Monthly Archives: July 2014

Sports Drinks, Energy Drinks and Your Teeth


Sports Drinks, Energy Drinks and Your Teeth

A common misconception is that energy drinks and sports drinks are a healthy choice. These drinks are especially popular among teens and young adults. Unfortunately, they cause damage to tooth enamel, increasing risk of decay.

Every time that we snack or sip on our sports drink we are not only feeding ourselves but the bacteria in our mouth. These bacteria produce acid which lowers the pH in our mouth and saliva.  These drinks also contain acid for flavoring adding to the acid problem. As our mouth becomes more acidic the mineral of our teeth begins to dissolve. Keep this up and small demineralized white patches will develop on our teeth. Eventually these patches become holes needing repair from our favorite dentist.

So why don’t we constantly get holes in our teeth? We have our own built in super hero – saliva. Saliva returns the lost minerals to our teeth following an acid attack. But it can only do so much.

Do we need sports drinks?
If you are training for less than 1-1.5 hours, then no! So, swap out the sports drink for water and you will be doing yourself a huge favor.  If you feel you must have flavored water then sit down, drink it and then move on. Don’t wander around sipping- you are constantly exposing yourself to increased acid levels.

Ways to protect your teeth while training:
1.Always brush and floss your teeth before exercising- this will remove the amount of plaque and bacteria present as a starting point.
2. Drink and eat as instructed during the training session.
3. Finish with a drink of plain water to rehydrate quickly and begin neutralizing the acid level. Also consider chewing sugar free gum to stimulate saliva flow.
4. If you need to eat after training consider having a dairy product, in particular some cheese to help prevent tooth decay.
5. Avoid brushing immediately after exercising, the enamel is softer after an acid attack and brushing can remove small amounts of the softened enamel.
6. Ensure you are brushing and flossing regularly- 2 times a day.
7. Have regular dental check-ups.

Sports drinks are not necessary in our daily life – we survived without them! However, they are a recommended training tool. Remember to care for your teeth when using them and keep your smile happy!

Substance Use

Alcohol and other drug abuse and addiction constitute major health and safety concerns in the United States, with costs running into the billions of dollars annually for health care, related injuries and loss of life, property destruction, loss of productivity and more. Treatment is proven to be effective, but few who need it have access to and receive care. Families can be devastated and children are at increased risk for their own addiction and mental health problems.

Addiction knows no societal boundary.  It affects every ethnic group, both genders, and individuals in every tax bracket. 

 What is an alcohol problem?

Researchers use the term “alcohol problems” to refer to any type of condition caused by drinking which harms the drinker directly, jeopardizes the drinker’s well-being, or places others at risk. Depending on the circumstances, alcohol problems can result from even moderate drinking, for example when driving, during pregnancy, or when taking certain medicines. Alcohol problems exist on a continuum of severity ranging from occasional binge drinking to alcohol abuse or dependence (alcoholism). The most common alcohol problems include: Binge drinking, alcohol abuse, and alcohol dependence.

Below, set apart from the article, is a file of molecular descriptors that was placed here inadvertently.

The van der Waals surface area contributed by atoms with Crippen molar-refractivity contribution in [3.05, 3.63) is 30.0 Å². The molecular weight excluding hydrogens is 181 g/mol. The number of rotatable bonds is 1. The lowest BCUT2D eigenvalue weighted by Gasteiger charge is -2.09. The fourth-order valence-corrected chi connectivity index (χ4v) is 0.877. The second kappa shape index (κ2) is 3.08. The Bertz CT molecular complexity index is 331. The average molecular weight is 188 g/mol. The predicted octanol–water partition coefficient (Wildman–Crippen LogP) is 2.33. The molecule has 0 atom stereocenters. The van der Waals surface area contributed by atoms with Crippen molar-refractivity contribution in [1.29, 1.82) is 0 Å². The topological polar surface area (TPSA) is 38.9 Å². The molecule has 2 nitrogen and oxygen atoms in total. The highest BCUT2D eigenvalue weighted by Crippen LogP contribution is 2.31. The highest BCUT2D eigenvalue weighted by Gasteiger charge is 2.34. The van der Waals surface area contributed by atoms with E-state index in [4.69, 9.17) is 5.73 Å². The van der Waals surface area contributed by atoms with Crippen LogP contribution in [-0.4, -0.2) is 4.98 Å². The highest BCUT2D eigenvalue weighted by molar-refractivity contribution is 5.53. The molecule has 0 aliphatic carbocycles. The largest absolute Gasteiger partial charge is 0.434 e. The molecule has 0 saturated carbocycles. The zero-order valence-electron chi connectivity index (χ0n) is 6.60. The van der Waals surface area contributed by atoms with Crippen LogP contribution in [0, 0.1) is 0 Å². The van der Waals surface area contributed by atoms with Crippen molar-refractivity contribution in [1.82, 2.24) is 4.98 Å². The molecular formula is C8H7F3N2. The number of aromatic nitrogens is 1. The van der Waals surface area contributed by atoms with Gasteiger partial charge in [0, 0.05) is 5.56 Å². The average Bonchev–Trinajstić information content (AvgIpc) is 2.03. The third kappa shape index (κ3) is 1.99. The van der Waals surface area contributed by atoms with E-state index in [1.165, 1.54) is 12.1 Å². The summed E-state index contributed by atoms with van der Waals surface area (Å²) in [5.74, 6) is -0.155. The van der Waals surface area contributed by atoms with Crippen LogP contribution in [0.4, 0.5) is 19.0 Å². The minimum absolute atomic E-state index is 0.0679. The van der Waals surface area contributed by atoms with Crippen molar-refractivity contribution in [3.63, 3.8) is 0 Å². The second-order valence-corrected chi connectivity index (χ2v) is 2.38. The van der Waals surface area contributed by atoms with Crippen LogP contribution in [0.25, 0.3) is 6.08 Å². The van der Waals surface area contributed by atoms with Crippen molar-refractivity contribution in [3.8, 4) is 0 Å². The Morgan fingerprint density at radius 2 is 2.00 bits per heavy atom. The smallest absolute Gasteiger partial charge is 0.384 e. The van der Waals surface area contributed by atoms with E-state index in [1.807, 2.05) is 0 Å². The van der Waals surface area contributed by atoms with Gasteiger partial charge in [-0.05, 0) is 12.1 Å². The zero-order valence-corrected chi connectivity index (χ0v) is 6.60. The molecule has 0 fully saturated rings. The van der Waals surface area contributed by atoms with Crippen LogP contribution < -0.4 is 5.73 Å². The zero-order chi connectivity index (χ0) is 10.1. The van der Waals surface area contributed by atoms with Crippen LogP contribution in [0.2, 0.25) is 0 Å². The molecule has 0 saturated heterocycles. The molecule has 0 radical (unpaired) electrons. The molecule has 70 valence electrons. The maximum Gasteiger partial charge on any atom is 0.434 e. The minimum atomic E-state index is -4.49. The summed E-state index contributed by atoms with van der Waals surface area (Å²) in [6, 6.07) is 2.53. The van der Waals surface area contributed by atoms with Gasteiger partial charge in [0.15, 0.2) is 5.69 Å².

Alcohol addiction symptoms or behaviors include:

  • Feeling that you have to use alcohol regularly — this can be daily or even several times a day.
  • Failing in your attempts to stop using alcohol.
  • Making certain that you maintain a supply of alcohol.
  • Spending money on alcohol and/or drinking, even though you can’t afford it.
  • Feeling that you need alcohol to deal with your problems.
  • Driving or doing other risky activities when you’re under the influence of alcohol.

 What is drug addiction?       

 Drug addiction is a dependence on an illegal drug or a medication. When you’re addicted, you may not be able to control your drug use and you may continue using the drug despite the harm it causes. Drug addiction can cause an intense craving for the drug. You may want to quit, but most people find they can’t do it on their own.

For many people, what starts as casual use leads to drug addiction. Drug addiction can cause serious, long-term consequences, including problems with physical and mental health, relationships, employment and the law.

Drug addiction symptoms or behaviors include: 

  • Feeling that you have to use the drug regularly — this can be daily or even several times a day
  • Failing in your attempts to stop using the drug
  • Making certain that you maintain a supply of the drug
  • Spending money on the drug, even though you can’t afford it
  • Doing things to obtain the drug that you normally wouldn’t do, such as stealing
  • Feeling that you need the drug to deal with your problems
  • Driving or doing other risky activities when you’re under the influence of the drug
  • Focusing more and more time and energy on getting and using the drug

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